Five Must-See Indie Horror Films 2016: Part 1

We can all admit that last year wasn’t the most enthralling on terms of horror films, nether-the-less there were some belters hidden deep within the cracked floorboards. Fortunately it doesn’t look like we’ll need to splinter our fingers in order to uncover some impeccably placed horror films this time around. We’ve already been braced by the likes of The Witch, 10 Cloverfield Lane & Hush, and the next seven months look amazingly horrific too…

The Blackout Experiments

As someone with a penchant for experiencing real-life horror rather than constraining myself to fiction only after being exposed to the infamous McKamey Manor and indulging in the UK’s take on it, Cracked, this film looks to hit a nerve. It’s easy for me to see how one could immerse themselves within this almost taboo realm so much so that it begins to manifest into an unhealthy obsession with constantly living out your darkest fears.

The Blackout Experiments from Rich Fox is a documentary that follows those in pursuit of borderline mental abuse by repeatedly participating in the well-known scare attraction that is Blackout. Until you’ve personally felt the flush of rising panic as you leave your safety in a strangers hands whilst they suffocate you with liquids, it’s hard to describe how anyone could ever become overwhelmed with the need of such a feeling. Although this documentary won’t submerge you into your own mind’s idea of Hell, you might begin to understand what the fascination is.

February

Horror connoisseurs Bloody Disgusting have dubbed February as a masterpiece, which is good enough for me to pen it down as something I cannot die without seeing. Possession films are hardly rare to come by these days, with nearly every mainstream release including “The Possession of…” or “Exorcism of…” in the title, yet every damned one stumbles through each hurdle leaving us with an abundance of pubescent teens in dire need of demonology qualified priests.

Emma Roberts, Kiernan Shipka and Lucy Boynton descend into demonic tenancy as they entwine their own chilling abandonment stories together, culminating in a collision course of beautiful bastardy. Slow burners often offer much more in terms of realism and portraying the supernatural under a tangible aura and February certainly brings to life the Devil in an underlying human way. Who says that he has to dwell as something enraging and obvious? Maybe a possession is more about the sinister acts in which isolation from existence would eventually accomplish.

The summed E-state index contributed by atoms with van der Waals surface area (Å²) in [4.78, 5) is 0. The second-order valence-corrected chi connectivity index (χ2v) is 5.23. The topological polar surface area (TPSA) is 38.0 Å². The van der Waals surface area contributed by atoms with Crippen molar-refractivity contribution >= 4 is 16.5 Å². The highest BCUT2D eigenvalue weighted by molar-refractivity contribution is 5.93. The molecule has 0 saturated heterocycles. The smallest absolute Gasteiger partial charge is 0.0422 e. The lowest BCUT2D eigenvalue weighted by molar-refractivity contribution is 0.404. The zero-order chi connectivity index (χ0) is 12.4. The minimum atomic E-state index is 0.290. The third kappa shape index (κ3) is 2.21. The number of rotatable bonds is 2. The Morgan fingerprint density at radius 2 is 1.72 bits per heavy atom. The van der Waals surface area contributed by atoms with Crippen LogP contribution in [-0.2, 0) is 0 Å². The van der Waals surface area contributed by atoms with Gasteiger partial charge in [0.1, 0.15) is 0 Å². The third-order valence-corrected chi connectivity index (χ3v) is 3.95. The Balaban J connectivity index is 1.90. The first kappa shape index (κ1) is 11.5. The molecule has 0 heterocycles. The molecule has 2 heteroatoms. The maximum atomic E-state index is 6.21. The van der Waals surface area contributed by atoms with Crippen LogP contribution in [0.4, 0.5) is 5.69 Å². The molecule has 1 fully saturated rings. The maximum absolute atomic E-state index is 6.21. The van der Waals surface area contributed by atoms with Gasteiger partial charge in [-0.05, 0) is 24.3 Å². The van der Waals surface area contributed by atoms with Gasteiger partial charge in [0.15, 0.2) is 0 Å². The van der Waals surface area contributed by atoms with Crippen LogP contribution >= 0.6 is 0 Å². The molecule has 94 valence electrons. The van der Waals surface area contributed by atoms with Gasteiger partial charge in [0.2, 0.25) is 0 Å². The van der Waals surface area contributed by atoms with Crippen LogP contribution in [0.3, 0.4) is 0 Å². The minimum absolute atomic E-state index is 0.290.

Sadako vs. Kayako

Japanese horror never fails to outstand and disturb me, with mind-bending paranormal activity that leads to unrelenting deaths completely obscure to anything I’ve seen elsewhere. If there’s one country that has the go-to for freak out factor then it’s these guys, not only that but they also know how to push the extremity boundaries and penetrate your mind in places you didn’t think were possible.

Unleashing two horrors on the audience at once, we’re about the witness The Grudge go head-to-head with The Ring. Something that both intrigues and perturbs me to no end; why on Earth would you want to relinquish these two monstrosities and allow them to brace the screens at the same time? Morbid curiosity out of who is truly the worser evil or the potential to make cinema goers squirm and reel even more than we did when hearing that nightmare inducing guttural sound.

The Woods

Every breath you take, every move you make, I’ll be watching you. Although the popular Police song is meant to be a love ballad, we can all agree it’s creepy as fuck. So when I saw the trailer for my current film bae’s latest endeavour, The Woods, featuring this song, the beginnings of an intense climax were bestowed upon me.

The Independent have dubbed Adam Wingard as the saviour of horror, which I’m definitely in agreement with. The premise sounds like your standard trope of any scary flick, a group of teenagers camping in the woods that find they’re not alone, however Wingard has a way of playing everything down until you actually live the fear and realise he’s once again made you shit yourself. Expect to ruin all hopes of ever enjoying a family camping trip again after witnessing the brutally unnerving ordeal that features in The Woods.

Baskin

Sometimes we rely too heavily on the need for a substantial plot with hidden undertones and meanings that awaken our soul, when really a memorable horror film can be purely based on digressing our minds into a tenaciously ghastly dreamscape. Turkish film Baskin certainly looks as if it’s encompassed the very soul of fright by dragging us unwillingly through a rotting visceral laden abyss where Silent Hill’s most wanted merely look like the Easter Bunny when compared.

An ensemble of police officers are drenched in hellish surrealism as they respond to a call from a rumoured town, where they are infiltrated and violently forced to proceed in Black Mass alongside a cult of deranged worshippers. Never have I so badly yearned to manically saturate myself with sacrificed animal’s blood and watch a film, but after seeing the trailer for Baskin it became apparent that this is something that requires serious involvement and potentially the suffering of one’s remaining soul and pure mind to embrace the treachery that’s about to be endorsed.

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